In convicting and spectacularizing Ongwen, while pursuing its goals of convicting who it can, the ICC also indirectly buoys those it cannot, will not, or lacks the spine to try to convict. While Ongwen faces his reckoning for violence between 2002 and 2005, President Museveni benefits from impunity for his conduct, back in 2002 to 2005, but also in the many years before and after, including just last month, with systemic human rights abuses, a domineered and doctored election, internet blockages, and other forms of repression. But without President Museveni’s nod, the ICC would not have delivered judgment against Ongwen. Mark Kersten has smartly called this President Museveni’s move to keep the ICC on a drip feed of cooperation. Indeed, some justice is better than no justice. Acknowledgement of this trade-off may nonetheless have gone a long way to demonstrate confidence and, I suspect, a little way to speak candidly to the people of Uganda, including young people, whose futures are still to come. The more international criminal law uncovers about Ongwen, indirectly, the more cover it seems to provide to the Ugandan government.
Much has been made of spirituality in the Ongwen case. And the supernatural. Much has been made of the LRA and much has been written about Ongwen. In a book (now reissued in paperback) on child soldiers I co-edited with Jastine Barrett in 2019, we had more chapters about northern Uganda than any other region. All this suggests something more intriguing to me. Something that has received little attention. This something is serendipity and randomness. This is the coincidence, the sheer bad luck, that Ongwen was in the wrong place at the wrong time when he was abducted as a ten-year-old. The sheer bad luck that others were able to carry his weak and straggling body that day such that it was no struggle to kidnap him. The serendipity that he survived the violences upon him. The temperamental serendipity that he came of age in the way he did in the LRA. And the sinuousness(es) of his fallings-in and fallings-out with Kony, his imprisonments, his escape, his capture, and then his ending up in the ICC as the first and likely only LRA convict. I have thought a little but about this, the role of chance, of moral luck as discussed by Thomas Nagel (with a hat-tip to legal philosopher Shannon Fyfe for the recommendation) and how law should talk about it.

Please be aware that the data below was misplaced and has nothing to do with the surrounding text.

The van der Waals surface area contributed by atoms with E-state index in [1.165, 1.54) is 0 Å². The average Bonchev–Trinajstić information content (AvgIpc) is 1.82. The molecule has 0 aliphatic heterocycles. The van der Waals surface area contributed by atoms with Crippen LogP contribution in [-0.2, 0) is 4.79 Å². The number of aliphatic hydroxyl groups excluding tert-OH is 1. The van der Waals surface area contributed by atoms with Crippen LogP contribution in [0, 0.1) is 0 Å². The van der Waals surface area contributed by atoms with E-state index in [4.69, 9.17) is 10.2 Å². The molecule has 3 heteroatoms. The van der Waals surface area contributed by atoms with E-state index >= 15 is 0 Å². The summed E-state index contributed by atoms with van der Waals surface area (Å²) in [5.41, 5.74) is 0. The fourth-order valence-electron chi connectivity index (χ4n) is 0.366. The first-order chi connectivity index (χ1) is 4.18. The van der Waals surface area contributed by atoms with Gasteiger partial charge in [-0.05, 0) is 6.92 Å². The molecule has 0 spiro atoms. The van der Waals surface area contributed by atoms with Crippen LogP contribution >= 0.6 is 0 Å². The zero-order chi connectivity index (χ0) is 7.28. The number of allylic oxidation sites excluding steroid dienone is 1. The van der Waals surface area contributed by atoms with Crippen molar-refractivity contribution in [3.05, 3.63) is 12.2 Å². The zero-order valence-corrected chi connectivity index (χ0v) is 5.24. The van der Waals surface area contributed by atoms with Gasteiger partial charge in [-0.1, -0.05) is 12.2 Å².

Indeed, much of life ‘just happens’, perhaps, and so too with much of atrocity, which tragically is part of human condition. Yet this is not how international criminal law constructs its accused. International criminal law constructs them as plotters and planners, as intentional movers and shakers, as willful and wanton. It needs to construct them this way. After all, courts punish to deter others. Courts punish to ensure that others not make the same patterned choices. The immediate lesson from Ongwen, then, is that little children and adolescents kidnapped into invidious armed groups should try not to become socialized into hurtful adults. They should try to ‘grow up right’, on their own. They should resist. They should act far more respectfully than the adults and authority figures around them. They should be disobedient. This is the conduct immediately encouraged by the Ongwen verdict.
The Israeli Kapo trials, for their part, contritely recognized some of this ‘moral luck’ – they recognized the difficulty of judging someone with the heinous bad fortune of being in the worst possible place at the worst possible time and the wretchedness of being ‘favored’ or ‘empowered’ by their overlords. That did not mean that these courts did not convict, or sentence, but they admitted that they could not fairly (or so sanguinely) explain how such things happen or happened. It made them queasy to bear that responsibility. They were tasked to do what Primo Levi counseled against – namely arrogate to a tribunal the power to judge the ‘grey zone’ – and it filled many of them with woe. They were humble. I did not hear this in the voices of prosecutors or judges tasked with prosecuting Ongwen. Those voices were very categoric and professionally clipped. They were not strained. And it seemed that the more these decision-makers heard, the more they listened to what they wished to hear.
Without comparing Ongwen to any Kapo in what he did, there is cause to wonder about the differences in who was empowered to assess whatever was done. Perhaps in the Kapo case this unease derived from the fact than some of the judging judges themselves survived Holocaust violence. Perhaps it is because this was a national court judging its own people, mediating injustices within a nascent state. Perhaps it is easy for us to imbue Ongwen with so much intentionality – or conversely say he had none, and was powerless and bereft, adrift – because, frankly, most of ‘us’ truly have no damn idea about his life experiences whatsoever, or what those feel like – it is all utterly unrelatable to ‘us’.
To ‘us’, to the judges, to the legal industry of international criminal law, Ongwen is truly the ‘other’. Hence, his trial becomes a bit of a spectacle. Perhaps a jury of actual peers tasked with processing all of this and authenticating it in some sort of judgment would have proceeded differently, and spoken and written in an alternate cadence, even if arriving at a similar outcome.